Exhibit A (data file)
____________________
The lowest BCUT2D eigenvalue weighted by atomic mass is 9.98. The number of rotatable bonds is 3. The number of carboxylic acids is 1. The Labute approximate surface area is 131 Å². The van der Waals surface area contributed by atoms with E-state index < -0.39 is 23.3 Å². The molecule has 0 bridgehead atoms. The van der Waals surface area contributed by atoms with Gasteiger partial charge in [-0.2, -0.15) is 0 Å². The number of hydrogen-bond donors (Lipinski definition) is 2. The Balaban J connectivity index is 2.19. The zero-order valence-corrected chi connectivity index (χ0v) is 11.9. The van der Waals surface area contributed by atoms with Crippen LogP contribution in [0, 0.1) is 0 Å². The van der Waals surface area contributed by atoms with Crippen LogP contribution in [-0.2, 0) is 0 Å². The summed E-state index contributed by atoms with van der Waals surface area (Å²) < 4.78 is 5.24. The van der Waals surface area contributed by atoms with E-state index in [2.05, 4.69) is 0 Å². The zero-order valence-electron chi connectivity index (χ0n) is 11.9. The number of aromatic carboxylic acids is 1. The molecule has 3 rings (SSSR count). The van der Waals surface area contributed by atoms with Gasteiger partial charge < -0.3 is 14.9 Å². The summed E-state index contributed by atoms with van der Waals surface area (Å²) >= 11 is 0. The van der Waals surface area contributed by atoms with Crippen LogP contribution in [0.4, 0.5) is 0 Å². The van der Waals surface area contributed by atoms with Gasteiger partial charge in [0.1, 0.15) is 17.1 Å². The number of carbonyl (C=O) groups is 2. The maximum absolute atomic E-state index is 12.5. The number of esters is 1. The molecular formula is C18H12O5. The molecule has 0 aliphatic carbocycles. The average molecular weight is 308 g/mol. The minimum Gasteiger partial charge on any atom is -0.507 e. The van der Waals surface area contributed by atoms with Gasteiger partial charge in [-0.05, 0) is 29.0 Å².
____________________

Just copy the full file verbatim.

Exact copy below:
The lowest BCUT2D eigenvalue weighted by atomic mass is 9.98. The number of rotatable bonds is 3. The number of carboxylic acids is 1. The Labute approximate surface area is 131 Å². The van der Waals surface area contributed by atoms with E-state index < -0.39 is 23.3 Å². The molecule has 0 bridgehead atoms. The van der Waals surface area contributed by atoms with Gasteiger partial charge in [-0.2, -0.15) is 0 Å². The number of hydrogen-bond donors (Lipinski definition) is 2. The Balaban J connectivity index is 2.19. The zero-order valence-corrected chi connectivity index (χ0v) is 11.9. The van der Waals surface area contributed by atoms with Crippen LogP contribution in [0, 0.1) is 0 Å². The van der Waals surface area contributed by atoms with Crippen LogP contribution in [-0.2, 0) is 0 Å². The summed E-state index contributed by atoms with van der Waals surface area (Å²) < 4.78 is 5.24. The van der Waals surface area contributed by atoms with E-state index in [2.05, 4.69) is 0 Å². The zero-order valence-electron chi connectivity index (χ0n) is 11.9. The number of aromatic carboxylic acids is 1. The molecule has 3 rings (SSSR count). The van der Waals surface area contributed by atoms with Gasteiger partial charge < -0.3 is 14.9 Å². The summed E-state index contributed by atoms with van der Waals surface area (Å²) >= 11 is 0. The van der Waals surface area contributed by atoms with Crippen LogP contribution in [0.4, 0.5) is 0 Å². The van der Waals surface area contributed by atoms with Gasteiger partial charge in [0.1, 0.15) is 17.1 Å². The number of carbonyl (C=O) groups is 2. The maximum absolute atomic E-state index is 12.5. The number of esters is 1. The molecular formula is C18H12O5. The molecule has 0 aliphatic carbocycles. The average molecular weight is 308 g/mol. The minimum Gasteiger partial charge on any atom is -0.507 e. The van der Waals surface area contributed by atoms with Gasteiger partial charge in [-0.05, 0) is 29.0 Å².